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The Archer

Sagittarius is a Zodiac constellation in the southern celestial hemisphere.

Sagittarius has been know as a constellation even prior to Greek mythology. It is one of the 48 original Ptolemaic Constellations.

Its name is Latin for "archer", and it is commonly represented as a centaur pulling back a bow.

This section describes the constellation as it is seen in the night sky.

For myth and star lore about Sagittarius click here.

Scorpius in the Night Sky

Star maps based on map provided by Sea & Sky

The stars of Sagittarius

Number Desig-
Number Desig-
16 ε Kaus Australis
26 ο Omicron Sagittarii
17 σ Nunki
27 μ Polis
18 ζ Ascella
28 ρ1 Rho1 Sagittarii
19 δ Kaus Media
29 β1 Arkab Prior
20 λ Kaus Borealis
30 α Rukbat
21 π Al Baldah
31 ι Iota Sagittarii
22 γ2 Alnasl
32 β2 Arkab Posterior
23 η Rabi al Warida
33 θ1 Theta1 Sagittarii
24 φ Awal al Sadira
34 ω Terebellum
25 τ Rabi al Sadira
35 ν1 Ain al Rami

Asterisms in Sagittarius

Sagittarius contains one of the most popular asterisms: Teapot and Milk Dipper. We have dedicated an extra page to this formation.

There is also an asterism called Terebellum derived from the Greek tetrapleuron, used by Ptolemy for a small quadrangle of stars on the hind quarter of the figure of the horse in Sagittarius. German astronomer Bayer transferred tetrapleuron into the Low Latin Terebellum.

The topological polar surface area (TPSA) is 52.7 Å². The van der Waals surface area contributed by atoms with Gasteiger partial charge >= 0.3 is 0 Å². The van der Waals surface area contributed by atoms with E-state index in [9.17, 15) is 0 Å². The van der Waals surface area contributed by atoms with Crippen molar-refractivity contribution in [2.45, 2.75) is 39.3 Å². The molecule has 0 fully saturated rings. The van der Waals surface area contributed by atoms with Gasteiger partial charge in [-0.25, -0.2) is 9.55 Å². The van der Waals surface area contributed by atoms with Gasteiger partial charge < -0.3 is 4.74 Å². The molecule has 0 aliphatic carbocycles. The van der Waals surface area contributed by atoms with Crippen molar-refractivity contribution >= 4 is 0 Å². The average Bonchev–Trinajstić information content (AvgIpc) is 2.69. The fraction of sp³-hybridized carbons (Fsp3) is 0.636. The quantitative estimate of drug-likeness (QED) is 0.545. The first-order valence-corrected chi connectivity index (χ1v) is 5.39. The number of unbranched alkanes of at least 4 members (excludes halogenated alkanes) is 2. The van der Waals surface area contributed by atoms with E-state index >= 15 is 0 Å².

Teapot; Source:Wikipedia Terebellum; Source:Wikipedia
The asterism Terebellum consisted of ω Sagittarii and the faint stars 59, 60 and 62 Sagittarii.

In In 2017, the IAU's Working Group on Star Names approved the name Terebellum exclusively for ω Sagittarii.

Sources: Constellation of Words, Wikipedia

In 1771, French astronomer and comet hunter Charles Messier published a list of diffuse objects that were not comets, to help comet hunters to distinguish between permanent and transient visually diffuse objects.

The Messier Catalogue contains 103 star clusters, nebulae and galaxies. Fifteen of these Messier objects are located within the boundaries of the constellation Sagittarius.

Ian Ridpath explains that "...Sagittarius contains dense Milky Way star fields that lie towards the centre of our Galaxy.

The exact center of the Galaxy is believed to be marked by a radio-emitting source that astronomers call Sagittarius A, near the border with Ophiuchus."

In addition to the Messier objects, Universe Guide list another eight deep space objects that are not visible to the naked eye.
Star maps based on map provided by Sea & Sky

Messier Objects in Sagittarius

Number Desig-
Number Desig-
1 M8 Lagoon Nebula
9 M25 Messier 25 / IC 4725
2 M17 Omega Nebula
10 M28 Messier 28 / NGC 6626
3 M18 Messier 18 / NGC 6613
11 M54 Messier 54 / NGC 6715
4 M20 Trifid Nebula
12 M55 Messier 55 / NGC 6809
5 M21 Messier 21 / NGC 6531
13 M69 Messier 69 / NGC 6637
6 M22 Sagittarius Cluster
14 M70 Messier 70 / NGC 6681
7 M23 Messier 23 / NGC 6494
15 M75 Messier 75 / NGC 6864
8 M24 Sagittarius Star Cloud

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